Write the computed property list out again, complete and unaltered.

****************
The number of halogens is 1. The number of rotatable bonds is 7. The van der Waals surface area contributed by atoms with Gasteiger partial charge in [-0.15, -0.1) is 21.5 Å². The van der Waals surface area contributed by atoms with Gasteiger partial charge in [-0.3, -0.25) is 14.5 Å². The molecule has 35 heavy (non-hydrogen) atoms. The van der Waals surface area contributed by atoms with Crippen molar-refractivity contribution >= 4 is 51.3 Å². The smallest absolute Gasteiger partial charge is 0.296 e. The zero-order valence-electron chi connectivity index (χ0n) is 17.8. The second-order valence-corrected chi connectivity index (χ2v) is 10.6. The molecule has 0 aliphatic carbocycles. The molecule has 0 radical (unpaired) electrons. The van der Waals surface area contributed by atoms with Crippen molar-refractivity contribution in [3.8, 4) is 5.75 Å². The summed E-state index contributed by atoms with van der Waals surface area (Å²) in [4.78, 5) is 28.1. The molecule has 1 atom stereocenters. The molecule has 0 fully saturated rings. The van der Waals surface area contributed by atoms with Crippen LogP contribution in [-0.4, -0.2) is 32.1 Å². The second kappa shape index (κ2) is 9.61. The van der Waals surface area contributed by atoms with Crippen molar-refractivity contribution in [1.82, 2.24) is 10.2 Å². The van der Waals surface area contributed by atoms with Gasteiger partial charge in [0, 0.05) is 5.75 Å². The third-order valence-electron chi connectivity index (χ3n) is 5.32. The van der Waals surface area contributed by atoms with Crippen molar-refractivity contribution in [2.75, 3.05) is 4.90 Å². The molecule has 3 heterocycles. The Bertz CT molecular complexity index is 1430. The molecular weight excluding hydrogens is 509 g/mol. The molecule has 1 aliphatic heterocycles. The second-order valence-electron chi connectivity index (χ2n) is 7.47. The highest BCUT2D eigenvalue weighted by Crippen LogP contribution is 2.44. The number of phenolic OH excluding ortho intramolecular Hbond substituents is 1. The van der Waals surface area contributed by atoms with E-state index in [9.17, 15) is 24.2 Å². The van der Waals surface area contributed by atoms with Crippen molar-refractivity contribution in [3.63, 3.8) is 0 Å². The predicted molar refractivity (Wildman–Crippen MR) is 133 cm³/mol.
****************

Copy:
The number of halogens is 1. The number of rotatable bonds is 7. The van der Waals surface area contributed by atoms with Gasteiger partial charge in [-0.15, -0.1) is 21.5 Å². The van der Waals surface area contributed by atoms with Gasteiger partial charge in [-0.3, -0.25) is 14.5 Å². The molecule has 35 heavy (non-hydrogen) atoms. The van der Waals surface area contributed by atoms with Crippen molar-refractivity contribution >= 4 is 51.3 Å². The smallest absolute Gasteiger partial charge is 0.296 e. The zero-order valence-electron chi connectivity index (χ0n) is 17.8. The second-order valence-corrected chi connectivity index (χ2v) is 10.6. The molecule has 0 aliphatic carbocycles. The molecule has 0 radical (unpaired) electrons. The van der Waals surface area contributed by atoms with Crippen molar-refractivity contribution in [3.8, 4) is 5.75 Å². The summed E-state index contributed by atoms with van der Waals surface area (Å²) in [4.78, 5) is 28.1. The molecule has 1 atom stereocenters. The molecule has 0 fully saturated rings. The van der Waals surface area contributed by atoms with Crippen LogP contribution in [-0.4, -0.2) is 32.1 Å². The second kappa shape index (κ2) is 9.61. The van der Waals surface area contributed by atoms with Crippen molar-refractivity contribution in [1.82, 2.24) is 10.2 Å². The van der Waals surface area contributed by atoms with Gasteiger partial charge in [0, 0.05) is 5.75 Å². The third-order valence-electron chi connectivity index (χ3n) is 5.32. The van der Waals surface area contributed by atoms with Crippen molar-refractivity contribution in [2.75, 3.05) is 4.90 Å². The molecule has 3 heterocycles. The Bertz CT molecular complexity index is 1430. The molecular weight excluding hydrogens is 509 g/mol. The molecule has 1 aliphatic heterocycles. The second-order valence-electron chi connectivity index (χ2n) is 7.47. The highest BCUT2D eigenvalue weighted by Crippen LogP contribution is 2.44. The number of phenolic OH excluding ortho intramolecular Hbond substituents is 1. The van der Waals surface area contributed by atoms with E-state index in [9.17, 15) is 24.2 Å². The van der Waals surface area contributed by atoms with Crippen molar-refractivity contribution in [3.63, 3.8) is 0 Å². The predicted molar refractivity (Wildman–Crippen MR) is 133 cm³/mol.